- Can You Be a Firefighter with Past Drug Use?
Take The Leap Into Volunteering
Assuming that you get through all that then congratulations! You’re ready to jump into your new role as a volunteer firefighter.
What Happens To New Volunteers?
Just because you got accepted, it doesn’t mean you’re ready to start working as a firefighter. You’ve got some training and other responsibilities to handle before you rush out the door to an incident and it’s designed to help you stay safe and to fit in with the fire service as a whole.
The Training Program (Fire Academy)
You will most likely be put through some type of fire academy training, though the schedule and requirements may be different than some fire academies.
If they expect you to be involved in tackling blazes, you’re also going to spend some time training in “live fire” environments so that you’re ready to go out on a call and are safe to do so.
Here is a look at what a week of fire academy training is like:
For more information on this training, read:
- How to Prepare for the Fire Academy: 14 Insider Tips
- Can You Fail the Fire Academy? Yes, Here’s How
- Fire Academy 101: What to Expect and How to Prepare
You Need To Be Fit
You have to pass a physical test when you join but that doesn’t mean that you can then start stuffing burgers and napping all day long. You need to stay in shape if you want to serve properly and that means working out. Many departments now have specific fitness requirements for you to meet at all times.
Engage With The Team
If you want the biggest benefit of firefighting, it’s working with other firefighters. To get this benefit, you need to introduce yourself to others and work hard to fit in. Remember that you’re the new guy, respect your fellow firefighters and learn from their experience.
Qualifications That Can Help In Your Role As A Volunteer Firefighter
There are various qualifications that will help you as a volunteer firefighter but the main qualifications that firefighters can really use on the job are:
- Basic EMT or fully qualified paramedic – much of firefighting is handling medical emergencies now, if you’re trained to do more, you’ll be more valuable at an incident
- Fire technology or fire science – these college courses can really help you broaden your understanding of what fire fighting is all about and give you additional practical skills you can bring to the job
- What is a Firefighter Paramedic? The Job Explained
- What Do Firefighters Major In? Firefighter College Degrees
Volunteer Firefighter Physical Requirements
You will need to contact your local fire department to get the precise requirements for physical fitness, but you can certainly expect to:
- Be able to lift up to 70lbs of weight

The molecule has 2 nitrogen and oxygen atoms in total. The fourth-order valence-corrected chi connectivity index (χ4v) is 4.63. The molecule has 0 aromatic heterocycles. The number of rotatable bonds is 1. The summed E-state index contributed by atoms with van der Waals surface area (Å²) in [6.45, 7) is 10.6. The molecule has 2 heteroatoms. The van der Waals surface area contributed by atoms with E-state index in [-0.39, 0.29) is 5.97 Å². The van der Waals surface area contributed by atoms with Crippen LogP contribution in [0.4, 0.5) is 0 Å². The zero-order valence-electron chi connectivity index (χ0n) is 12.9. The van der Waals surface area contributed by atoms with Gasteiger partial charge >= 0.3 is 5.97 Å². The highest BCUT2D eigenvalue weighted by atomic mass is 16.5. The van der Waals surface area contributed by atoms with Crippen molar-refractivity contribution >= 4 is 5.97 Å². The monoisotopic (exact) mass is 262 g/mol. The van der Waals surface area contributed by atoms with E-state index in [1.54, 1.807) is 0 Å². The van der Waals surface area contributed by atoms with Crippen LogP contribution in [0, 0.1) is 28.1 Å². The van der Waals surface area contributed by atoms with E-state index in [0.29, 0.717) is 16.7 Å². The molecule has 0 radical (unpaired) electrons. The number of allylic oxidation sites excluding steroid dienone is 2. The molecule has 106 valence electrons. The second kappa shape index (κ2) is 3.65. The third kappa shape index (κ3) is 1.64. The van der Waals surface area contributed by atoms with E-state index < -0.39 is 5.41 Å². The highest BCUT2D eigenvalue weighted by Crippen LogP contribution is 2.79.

- Be able to run up a ladder or stairs while wearing full firefighting gear
- Be able to drag up to 180lbs of weight
- Be able to crawl through tight spaces
Volunteer Firefighter Benefits
It’s important to realize that while there are some nice benefits to joining the fire service, you should be volunteering for the community benefits that you will bring. Then the benefits are the icing on the cake, as it were.
The Fire Service Camaraderie
It’s hard to overstate the value of the friendships and professional relationships that you will from as a volunteer firefighter. It’s like gaining a second family and we think that it’s the most powerful case for joining – a sense of belonging.
You will know that together with your team that the work you do is truly important and brings huge benefits to other people. It’s an amazing feeling.
Training & Development
You will get trained in firefighting practice and first aid and you may be able to get training in other more specialist roles such as EMT training, conferences, local and national firefighter training. These benefits are worth a lot of money.
This isn’t guaranteed but many fire departments have programs which can provide scholarships or, alternatively, reimbursement for studies to help volunteer firefighters gain relevant qualifications to their work. This might even lead to a crossover from volunteer to professional firefighter if that’s what you’d like to do.
Also read: Do You Get Paid As A Volunteer Firefighter?
How to become a volunteer firefighter? Well, in much the same way as your become a regular firefighter though you may not need quite so many qualifications, to begin with, as a full-time firefighter.
You research the job, you decide to commit to it, you apply for the job and pass through the selection process (which is tough) and then you undertake some training and supervision before you are allowed to work with the team.
There are many benefits to working as a volunteer firefighter including the satisfaction of serving your community and ensuring people’s safety as well as the chance to bond with other firefighters. There are also material benefits such as free training, will making, retirement benefits, and even potential scholarships.